month before it appeared in Science. He writes: "The peer review
process at Parade presumably consists in the contributing editor
conversing with the writer, perhaps while shaving--Sagan is both."
Anyone who wants to verify the data on which the conclusions [regarding
nuclear winter] were based, according to Seitz, has to set off on a
"paper chase." [Sagan's conclusions] rest on data published [in the]
Science article, [which states that] " details may be found in
(15)." Reference 15 states in full: "R. P. Turco, O. B. Toon, T. P.
Ackerman, J. B. Pollack, C. Sagan in preparation." It refers to a paper
that has never been published in a peer-reviewed (or any other) journal.
[George] Rathjens [professor of political science at M. I. T.] grumbles
about the hard-to-get data. The entire thesis [for nuclear winter], he
says, is "a house of cards built on reference 15."
Thus, it seems that Sagan and the editor-journalists at Mercury
know how to set up a paper chase with double-talk about peer review.
The logic underlying
such behavior leaves little doubt about what these journalists and
editors are really up to. The concept that they raise about whether or
not a book is published by a mainstream publisher is really a journalist
red herring. Why would anyone believe that while they have absolutely
no standards with respect to peer review they really have any standards
with regard to mainstream publishers.
But even if my book
were published by a mainstream publishing company, the Mercury
staff member fully admits that my ad would never appear in that journal
because it promotes a book with a supposedly "pseudoscientific" focus,
"as defined by the mainstream scientific community...."
Velikovsky's thesis as pseudoscience, Mercury staff would never
allow an ad that defends it against attacks in their journal. The
entire claim about mainstream publishing companies is, I believe, just
an administrative method to suppress the ad.
Ms. Stephens also
says that Mercury tends "not to publish ads that promote books or
anything else that is not about astronomy or science in general."
Again, here is evidence of a journalistic double standard with regard to
Stiebing's book. In the letter that I enclosed with my ad to
Mercury, Stiebing states clearly, "MY BOOK WAS A WORK OF
HISTORY AND ARCHEOLOGY, NOT SCIENCE... " (Capitalization and
emphasis added.) But the Mercury editors promoted his
unscientific book. Stiebing's book is not a book of science! My
book, after being reviewed by the United States government's Library of
Congress, was given a copyright designation of QB601, which means that
my book should be placed in libraries in the astronomy section.
I must point out that
when books and articles that attack Velikovsky's work are promoted in
scientific journals, fundamental journalistic ethics requires balance
and a nonpartisan objectivity that excludes suppression of evidence
found in books and articles which directly answer these attacks with
scientific evidence. What the Mercury staff is doing is
suppressing material that offers legitimate, scientifically-based
counterevidence which explains, clarifies, supports and defends
Velikovsky and his work.
a pro-Velikovsky book published in 1966 which Mercury has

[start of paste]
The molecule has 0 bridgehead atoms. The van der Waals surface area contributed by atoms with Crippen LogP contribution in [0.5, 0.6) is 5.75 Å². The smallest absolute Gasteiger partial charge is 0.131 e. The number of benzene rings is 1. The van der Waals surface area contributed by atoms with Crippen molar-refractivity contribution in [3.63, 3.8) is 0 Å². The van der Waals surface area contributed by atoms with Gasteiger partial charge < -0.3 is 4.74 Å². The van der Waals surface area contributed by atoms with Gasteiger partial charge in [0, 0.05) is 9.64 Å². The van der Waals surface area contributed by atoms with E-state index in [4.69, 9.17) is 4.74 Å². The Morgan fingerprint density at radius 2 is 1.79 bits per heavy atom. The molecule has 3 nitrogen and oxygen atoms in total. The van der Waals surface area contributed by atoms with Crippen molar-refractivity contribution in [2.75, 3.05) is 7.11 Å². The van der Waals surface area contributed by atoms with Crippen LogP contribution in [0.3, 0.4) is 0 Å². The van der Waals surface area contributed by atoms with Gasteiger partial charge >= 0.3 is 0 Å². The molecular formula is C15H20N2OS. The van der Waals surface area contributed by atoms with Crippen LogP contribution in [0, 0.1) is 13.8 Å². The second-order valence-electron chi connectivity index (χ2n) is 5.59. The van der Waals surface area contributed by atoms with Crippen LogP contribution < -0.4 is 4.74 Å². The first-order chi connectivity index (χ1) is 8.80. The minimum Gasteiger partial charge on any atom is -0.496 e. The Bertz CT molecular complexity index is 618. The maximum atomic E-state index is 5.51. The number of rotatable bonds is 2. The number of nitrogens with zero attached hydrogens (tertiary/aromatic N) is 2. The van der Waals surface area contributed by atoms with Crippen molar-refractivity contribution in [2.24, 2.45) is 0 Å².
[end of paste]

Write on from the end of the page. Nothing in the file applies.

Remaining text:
promoted because it is about 30 years old, is extremely well known, and
does not address any of the attacks by the ten books and articles
against Velikovsky's work that Mercury promoted in the
September-October, 1990, issue, on page 146. To promote ten
anti-Velikovsky books published after 1966 but not promote even
one book that addresses these ten attacks is both journalistic
partisanship and bias, neither of which reflect ethical journalism.
The ten-to-one odds
are really ten-to-zero odds when not even one ad for a book is allowed
that responds to these attacks.
The behavior of
Mercury's journalists and editors reminds me of a story about a
black man in the south before the 1950s civil rights movement. He was
taken to a boxing ring by a group of white racists, who put him in the
ring with ten white men who used boxing gloves to fight. To be sure
about the outcome, the racists tied the black man's hands behind his
back. When the fight began, he was pommeled very badly. Nevertheless,
he saw a way he could defend himself When some of his opponents came
near to inflict a blow, the man kicked them in the groin and these
opponents collapsed onto the boxing ring floor. He then quickly
repeated this maneuver with his other opponents and it looked like he
would be able to win the fight. At this point, the boxers began to
shout that he was not playing fairly, or by their unique rules, by using
his feet instead of his hands. "Fight fair!" they shouted. This
directive applies to the journalists and editors at Mercury who
promote damaging attacks on Velikovsky's work but tie the hands of a
defender of Velikovsky's work so that a proper defense is invalidated
and slanted reporting is allowed.
Let us compare and
contrast the behavior of the Mercury staff with that of John
Stuart Mill. When Herbert Spencer applied Darwinian principles to
politics in his First Principles, he was attacked for presenting
a biological explanation of politics, the nature of society, morals and
aesthetics, thus removing spiritual values from consideration. Because
of the fierceness of these attacks, it became impossible for Spencer to